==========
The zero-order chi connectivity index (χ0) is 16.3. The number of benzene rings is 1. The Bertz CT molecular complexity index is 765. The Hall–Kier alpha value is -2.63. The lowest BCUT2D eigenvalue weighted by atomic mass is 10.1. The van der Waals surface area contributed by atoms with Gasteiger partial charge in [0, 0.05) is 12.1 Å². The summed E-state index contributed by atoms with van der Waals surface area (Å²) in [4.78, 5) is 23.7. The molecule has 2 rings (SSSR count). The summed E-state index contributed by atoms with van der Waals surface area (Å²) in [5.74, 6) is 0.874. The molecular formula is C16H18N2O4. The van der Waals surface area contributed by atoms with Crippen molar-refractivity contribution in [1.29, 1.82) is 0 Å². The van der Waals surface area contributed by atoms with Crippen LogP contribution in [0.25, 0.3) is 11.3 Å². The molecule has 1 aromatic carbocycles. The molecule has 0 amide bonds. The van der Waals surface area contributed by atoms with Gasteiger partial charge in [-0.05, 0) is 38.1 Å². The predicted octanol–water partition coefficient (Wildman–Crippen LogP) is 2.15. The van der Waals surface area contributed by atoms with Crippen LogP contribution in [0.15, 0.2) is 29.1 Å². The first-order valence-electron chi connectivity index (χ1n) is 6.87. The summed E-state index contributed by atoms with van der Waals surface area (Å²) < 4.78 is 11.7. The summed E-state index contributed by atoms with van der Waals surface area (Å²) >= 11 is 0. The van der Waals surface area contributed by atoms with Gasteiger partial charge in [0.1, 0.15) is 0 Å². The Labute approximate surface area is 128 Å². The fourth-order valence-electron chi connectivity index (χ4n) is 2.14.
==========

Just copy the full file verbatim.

The zero-order chi connectivity index (χ0) is 16.3. The number of benzene rings is 1. The Bertz CT molecular complexity index is 765. The Hall–Kier alpha value is -2.63. The lowest BCUT2D eigenvalue weighted by atomic mass is 10.1. The van der Waals surface area contributed by atoms with Gasteiger partial charge in [0, 0.05) is 12.1 Å². The summed E-state index contributed by atoms with van der Waals surface area (Å²) in [4.78, 5) is 23.7. The molecule has 2 rings (SSSR count). The summed E-state index contributed by atoms with van der Waals surface area (Å²) in [5.74, 6) is 0.874. The molecular formula is C16H18N2O4. The van der Waals surface area contributed by atoms with Crippen molar-refractivity contribution in [1.29, 1.82) is 0 Å². The van der Waals surface area contributed by atoms with Crippen LogP contribution in [0.25, 0.3) is 11.3 Å². The molecule has 1 aromatic carbocycles. The molecule has 0 amide bonds. The van der Waals surface area contributed by atoms with Gasteiger partial charge in [-0.05, 0) is 38.1 Å². The predicted octanol–water partition coefficient (Wildman–Crippen LogP) is 2.15. The van der Waals surface area contributed by atoms with Crippen LogP contribution in [0.15, 0.2) is 29.1 Å². The first-order valence-electron chi connectivity index (χ1n) is 6.87. The summed E-state index contributed by atoms with van der Waals surface area (Å²) < 4.78 is 11.7. The summed E-state index contributed by atoms with van der Waals surface area (Å²) >= 11 is 0. The van der Waals surface area contributed by atoms with Gasteiger partial charge in [0.1, 0.15) is 0 Å². The Labute approximate surface area is 128 Å². The fourth-order valence-electron chi connectivity index (χ4n) is 2.14.